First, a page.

BlackBook Interview: The Basquiat $110 Million+ Sale – Sotheby’s Expert David Galperin Explains




Upon leaving the Brooklyn Museum’s landmark exhibition Basquiat in 2005, there was a keen sense of the late namesake painter being his generation’s Picasso. Surely their artistic lives started similarly (Pablo, a skint Spanish artist kicking around Paris’ Montmartre at the turn of the century; and Jean-Michel, a skint, Brooklyn-born Haitian – Puerto Rican kid trolling the downtown NYC art scene in the 80s), but ended up very differently. Indeed, Picasso achieved staggering success in his lifetime and lived to 92; Basquiat had famous friends (Madonna, Warhol), sold a lot of paintings, but died of a heroin overdose at just 27 – and very much a lost soul.

But in so many of those ephemeral ways that are difficult to explain without actually looking at the art, Jean-Michel’s work similarly managed to be both exceedingly personal, and yet somehow monumental and zeitgeist defining. Correspondingly, in the decades after his death in 1988, the value of his work rose to match the mythos. Yet few would have predicted what happened on May 18, as Sotheby’s in New York took bids on his 1982 masterpiece Untitled.

Indeed, its pre-auction estimate was $60 million (still a hefty sum) – and yet it sold to Japanese collector and e-commerce billionaire Yusaku Maezawa for $110.5 million.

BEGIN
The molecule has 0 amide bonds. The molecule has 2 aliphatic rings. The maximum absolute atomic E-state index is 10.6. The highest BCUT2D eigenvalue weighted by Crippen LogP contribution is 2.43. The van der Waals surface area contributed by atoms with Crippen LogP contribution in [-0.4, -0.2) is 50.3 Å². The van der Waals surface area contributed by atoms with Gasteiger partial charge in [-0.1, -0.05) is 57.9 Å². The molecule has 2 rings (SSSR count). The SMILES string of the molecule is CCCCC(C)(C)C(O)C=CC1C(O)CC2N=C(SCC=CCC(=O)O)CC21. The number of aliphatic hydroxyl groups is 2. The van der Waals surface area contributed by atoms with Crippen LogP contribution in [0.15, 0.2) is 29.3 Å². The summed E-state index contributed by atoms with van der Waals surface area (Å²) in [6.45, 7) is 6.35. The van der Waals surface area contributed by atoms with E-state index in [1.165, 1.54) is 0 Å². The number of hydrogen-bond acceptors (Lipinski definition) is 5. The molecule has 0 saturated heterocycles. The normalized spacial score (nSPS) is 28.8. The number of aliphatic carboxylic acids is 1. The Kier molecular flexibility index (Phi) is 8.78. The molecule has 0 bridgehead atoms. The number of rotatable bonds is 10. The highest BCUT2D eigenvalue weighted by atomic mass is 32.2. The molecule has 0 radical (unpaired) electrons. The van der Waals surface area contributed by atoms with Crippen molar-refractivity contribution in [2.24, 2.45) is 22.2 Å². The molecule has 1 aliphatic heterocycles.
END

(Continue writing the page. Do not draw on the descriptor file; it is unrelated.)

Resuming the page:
Thinking that this might be a genuinely defining moment for Basquiat’s legacy, we asked Sotheby’s Vice President of Contemporary Art David Galperin to elaborate on what it meant.


Image: Jean-Michel Basquiat: The Radiant Child 


The Basquiat Untitled painting sold for nearly double its pre-sale estimate. Were you particularly surprised by this?

By the time of the auction we had witnessed the phenomenal response to the painting, so certainly had an idea that there would be intense competition. The market hadn’t seen a Basquiat of this quality since this painting was last sold in 1984, so we all knew it would achieve something very special. But with a work of such rarity and singularity, it was hard to put a finger on just how high the bidding would go. At this level, in a sense, the sky was the limit.

Could you elaborate on the significance of this particular painting both on its own and within the larger context of Basquiat’s oeuvre?

I am lucky in my position to every so often encounter works of art that up your heart rate. The first time I saw this painting in the flesh it had an almost physical effect on me — the intensity of its image and complexity of its execution is practically unrivaled. I had only known it from a thumbnail reproduction in a book, and we always considered it even from that small image to be among the very best Basquiat works ever. It was painted in January 1982 – a critical moment for him, right before he exploded onto the scene with his first Annina Nosei solo show in March of that year. And it has an energy and immediacy that shows Basquiat at the height of his powers as a draftsman and colorist. He was only 21 when he painted this, and I think a major part of the magic in the work is this combination of youthful experimentation and raw energy with Basquiat’s incredible clarity, technical mastery and sophistication at such a young age.